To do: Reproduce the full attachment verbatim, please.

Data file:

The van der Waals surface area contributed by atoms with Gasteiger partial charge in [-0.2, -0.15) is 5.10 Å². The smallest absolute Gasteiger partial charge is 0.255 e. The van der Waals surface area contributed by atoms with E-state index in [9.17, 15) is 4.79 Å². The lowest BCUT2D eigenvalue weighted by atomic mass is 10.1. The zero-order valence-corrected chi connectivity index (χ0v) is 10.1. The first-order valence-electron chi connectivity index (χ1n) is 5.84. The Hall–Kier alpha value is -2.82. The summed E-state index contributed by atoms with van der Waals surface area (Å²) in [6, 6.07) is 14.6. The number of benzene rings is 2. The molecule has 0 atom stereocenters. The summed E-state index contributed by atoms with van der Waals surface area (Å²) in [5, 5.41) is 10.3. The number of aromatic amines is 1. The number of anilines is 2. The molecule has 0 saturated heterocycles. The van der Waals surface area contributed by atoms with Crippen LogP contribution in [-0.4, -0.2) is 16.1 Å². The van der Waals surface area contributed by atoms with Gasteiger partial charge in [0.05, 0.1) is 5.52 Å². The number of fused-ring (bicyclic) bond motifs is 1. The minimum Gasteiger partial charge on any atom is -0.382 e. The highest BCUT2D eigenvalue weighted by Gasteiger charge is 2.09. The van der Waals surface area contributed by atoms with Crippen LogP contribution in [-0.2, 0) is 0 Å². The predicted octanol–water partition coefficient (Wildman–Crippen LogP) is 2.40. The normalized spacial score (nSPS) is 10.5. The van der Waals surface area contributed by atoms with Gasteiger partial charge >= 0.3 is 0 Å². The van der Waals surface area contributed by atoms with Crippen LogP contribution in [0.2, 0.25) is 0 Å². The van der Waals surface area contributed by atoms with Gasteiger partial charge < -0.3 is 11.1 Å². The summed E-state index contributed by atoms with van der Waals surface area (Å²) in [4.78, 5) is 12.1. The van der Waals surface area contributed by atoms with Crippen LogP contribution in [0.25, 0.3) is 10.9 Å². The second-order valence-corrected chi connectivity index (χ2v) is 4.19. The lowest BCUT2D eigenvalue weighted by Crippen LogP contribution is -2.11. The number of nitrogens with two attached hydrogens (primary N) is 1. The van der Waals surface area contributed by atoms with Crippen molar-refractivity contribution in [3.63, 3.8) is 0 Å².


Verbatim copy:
The van der Waals surface area contributed by atoms with Gasteiger partial charge in [-0.2, -0.15) is 5.10 Å². The smallest absolute Gasteiger partial charge is 0.255 e. The van der Waals surface area contributed by atoms with E-state index in [9.17, 15) is 4.79 Å². The lowest BCUT2D eigenvalue weighted by atomic mass is 10.1. The zero-order valence-corrected chi connectivity index (χ0v) is 10.1. The first-order valence-electron chi connectivity index (χ1n) is 5.84. The Hall–Kier alpha value is -2.82. The summed E-state index contributed by atoms with van der Waals surface area (Å²) in [6, 6.07) is 14.6. The number of benzene rings is 2. The molecule has 0 atom stereocenters. The summed E-state index contributed by atoms with van der Waals surface area (Å²) in [5, 5.41) is 10.3. The number of aromatic amines is 1. The number of anilines is 2. The molecule has 0 saturated heterocycles. The van der Waals surface area contributed by atoms with Crippen LogP contribution in [-0.4, -0.2) is 16.1 Å². The van der Waals surface area contributed by atoms with Gasteiger partial charge in [0.05, 0.1) is 5.52 Å². The number of fused-ring (bicyclic) bond motifs is 1. The minimum Gasteiger partial charge on any atom is -0.382 e. The highest BCUT2D eigenvalue weighted by Gasteiger charge is 2.09. The van der Waals surface area contributed by atoms with Crippen LogP contribution in [-0.2, 0) is 0 Å². The predicted octanol–water partition coefficient (Wildman–Crippen LogP) is 2.40. The normalized spacial score (nSPS) is 10.5. The van der Waals surface area contributed by atoms with Gasteiger partial charge >= 0.3 is 0 Å². The van der Waals surface area contributed by atoms with Crippen LogP contribution in [0.2, 0.25) is 0 Å². The van der Waals surface area contributed by atoms with Gasteiger partial charge < -0.3 is 11.1 Å². The summed E-state index contributed by atoms with van der Waals surface area (Å²) in [4.78, 5) is 12.1. The van der Waals surface area contributed by atoms with Crippen LogP contribution in [0.25, 0.3) is 10.9 Å². The second-order valence-corrected chi connectivity index (χ2v) is 4.19. The lowest BCUT2D eigenvalue weighted by Crippen LogP contribution is -2.11. The number of nitrogens with two attached hydrogens (primary N) is 1. The van der Waals surface area contributed by atoms with Crippen molar-refractivity contribution in [3.63, 3.8) is 0 Å².